DOE will set up an office in Paducah to track down and test the 29,000 workers who helped build the gaseous diffusion plant.
By Joe Walker email@example.com
Coley, who grew up in Paducah, was one of 29,000 construction workers nationwide who helped build the massive nuclear fuel plant. He returned in the early 1990s to install troughs to catch oil laced with polychlorinated biphenyls (PCBs) in some of the plant's most contaminated buildings, and again in the late ’90s to run air lines for warning sirens.
Nearing age 70 and now living in Mayfield, Coley plans to participate in a new medical screening program for former Paducah plant construction workers, who were spread out among 14 unions. The program, which already tests current and former plant employees, was unveiled Wednesday afternoon at the West Kentucky Building and Construction Trades Council offices at 1930 N. 13th St.
"I have asbestosis, and it's only going to get worse," Coley said, noting shortness of breath when he exercises. "I don't know where I got it. I worked all over the country from south Florida to the Alaska pipeline."
The screenings start next month, and Coley hopes to take advantage of a lung CT scan made available to plant workers and construction workers. Funded by the U.S. Department of Energy, the work will be done by a consortium led by the University of Cincinnati Medical Center. Work-ups include medical and job history, blood tests, a chest X-ray and physical exam.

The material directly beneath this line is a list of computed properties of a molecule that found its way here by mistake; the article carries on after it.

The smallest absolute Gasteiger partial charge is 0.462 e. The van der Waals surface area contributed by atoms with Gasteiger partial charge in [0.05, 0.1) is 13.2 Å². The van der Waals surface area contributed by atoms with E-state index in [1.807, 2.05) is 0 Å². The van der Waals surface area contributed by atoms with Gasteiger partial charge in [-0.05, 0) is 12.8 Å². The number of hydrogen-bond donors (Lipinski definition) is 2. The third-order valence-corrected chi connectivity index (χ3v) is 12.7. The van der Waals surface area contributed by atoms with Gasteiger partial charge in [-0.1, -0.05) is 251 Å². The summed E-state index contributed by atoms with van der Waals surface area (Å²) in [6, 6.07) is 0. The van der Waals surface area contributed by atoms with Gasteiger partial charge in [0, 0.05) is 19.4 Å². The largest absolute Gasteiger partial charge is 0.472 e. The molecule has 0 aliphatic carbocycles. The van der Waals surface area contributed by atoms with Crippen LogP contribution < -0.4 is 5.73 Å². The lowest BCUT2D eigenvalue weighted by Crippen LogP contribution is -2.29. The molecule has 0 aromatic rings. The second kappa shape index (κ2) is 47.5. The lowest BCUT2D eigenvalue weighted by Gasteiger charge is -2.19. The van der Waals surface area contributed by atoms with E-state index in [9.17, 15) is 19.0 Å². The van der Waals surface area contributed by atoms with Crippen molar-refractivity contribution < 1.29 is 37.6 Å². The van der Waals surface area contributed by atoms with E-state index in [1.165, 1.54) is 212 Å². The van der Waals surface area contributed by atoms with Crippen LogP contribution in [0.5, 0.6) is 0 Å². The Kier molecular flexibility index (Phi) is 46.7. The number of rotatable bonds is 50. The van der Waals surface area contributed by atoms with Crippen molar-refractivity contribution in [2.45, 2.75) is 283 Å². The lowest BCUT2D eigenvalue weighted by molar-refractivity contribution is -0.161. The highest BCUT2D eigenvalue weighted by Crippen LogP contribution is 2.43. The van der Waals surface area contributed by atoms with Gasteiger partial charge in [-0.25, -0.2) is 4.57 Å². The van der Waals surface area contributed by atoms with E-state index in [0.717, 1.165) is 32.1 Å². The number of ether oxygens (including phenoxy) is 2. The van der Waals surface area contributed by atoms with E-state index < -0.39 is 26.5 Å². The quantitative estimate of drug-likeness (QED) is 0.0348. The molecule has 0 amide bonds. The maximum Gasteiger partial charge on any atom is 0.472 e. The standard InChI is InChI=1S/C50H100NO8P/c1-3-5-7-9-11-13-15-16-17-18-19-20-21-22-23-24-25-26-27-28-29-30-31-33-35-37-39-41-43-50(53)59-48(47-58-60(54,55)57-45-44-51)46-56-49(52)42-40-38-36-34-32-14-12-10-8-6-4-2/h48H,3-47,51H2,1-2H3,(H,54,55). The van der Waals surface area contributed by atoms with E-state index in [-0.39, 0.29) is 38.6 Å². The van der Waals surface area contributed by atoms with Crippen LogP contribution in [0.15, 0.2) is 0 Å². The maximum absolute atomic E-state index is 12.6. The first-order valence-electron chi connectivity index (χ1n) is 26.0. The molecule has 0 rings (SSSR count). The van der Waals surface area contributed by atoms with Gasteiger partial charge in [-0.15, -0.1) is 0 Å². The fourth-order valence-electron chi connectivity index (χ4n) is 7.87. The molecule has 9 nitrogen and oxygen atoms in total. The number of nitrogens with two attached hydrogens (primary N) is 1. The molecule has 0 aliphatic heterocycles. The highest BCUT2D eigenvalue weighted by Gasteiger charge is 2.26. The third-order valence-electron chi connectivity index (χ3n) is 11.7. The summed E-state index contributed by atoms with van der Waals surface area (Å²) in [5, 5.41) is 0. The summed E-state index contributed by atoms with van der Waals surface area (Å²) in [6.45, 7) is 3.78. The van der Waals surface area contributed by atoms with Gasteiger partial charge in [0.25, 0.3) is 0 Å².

The office will be open weekdays. The toll-free information line is 888-464-0009. It has voice messaging.
Former construction workers at closed nuclear fuel plants in Oak Ridge, Tenn., and Piketon, Ohio, had been tested. The oldest program, at Oak Ridge, has screened about 2,000 people since 1998. Of those, the average time worked at the Oak Ridge plant exceeded 16 years.
Among those working at the plant at least five years, 17 percent had cancer possibly linked to chemical and radiation exposure, and 57 percent had lung diseases such as asbestosis and chronic beryllium disease, said Dr. Eula Bingham, program director and environmental health professor at the medical center.
"Some people will come in who already know they have cancer," she said. "But they'll want to have that medical history taken."
Micheal Vaughn, president of the local trades council, said at least two former Paducah plant construction workers have received compensation from the U.S. Department of Labor for radiation-induced cancers. That program, separate from the Energy Department health screenings, pays $150,000 plus lifetime medical costs to people who have specific types of cancer or beryllium disease linked to plant work.
Information about the Department of Labor program is available by calling 534-0599. The local claims office is in Barkley Centre off Blandville Road.
"A lot of people who worked at the Paducah plant don't have anything wrong with them, but they want their work documented in case something happens," Vaughn said.
A big challenge in testing construction workers is finding them because they have moved from job to job during their lifetime and are growing old, Bingham said. Out of 8,000 workers identified in Oak Ridge six years ago, a third were dead, having worked at that plant from the 1960s to the ’80s.
"A lot of the workers who worked here in the 1950s are going to be gone," she said.
The consortium will hire someone to staff the new office who it hopes has a construction background and can relate to workers. Bingham said another strategy is to locate older workers who remember early plant construction and would be willing to help coordinate screenings.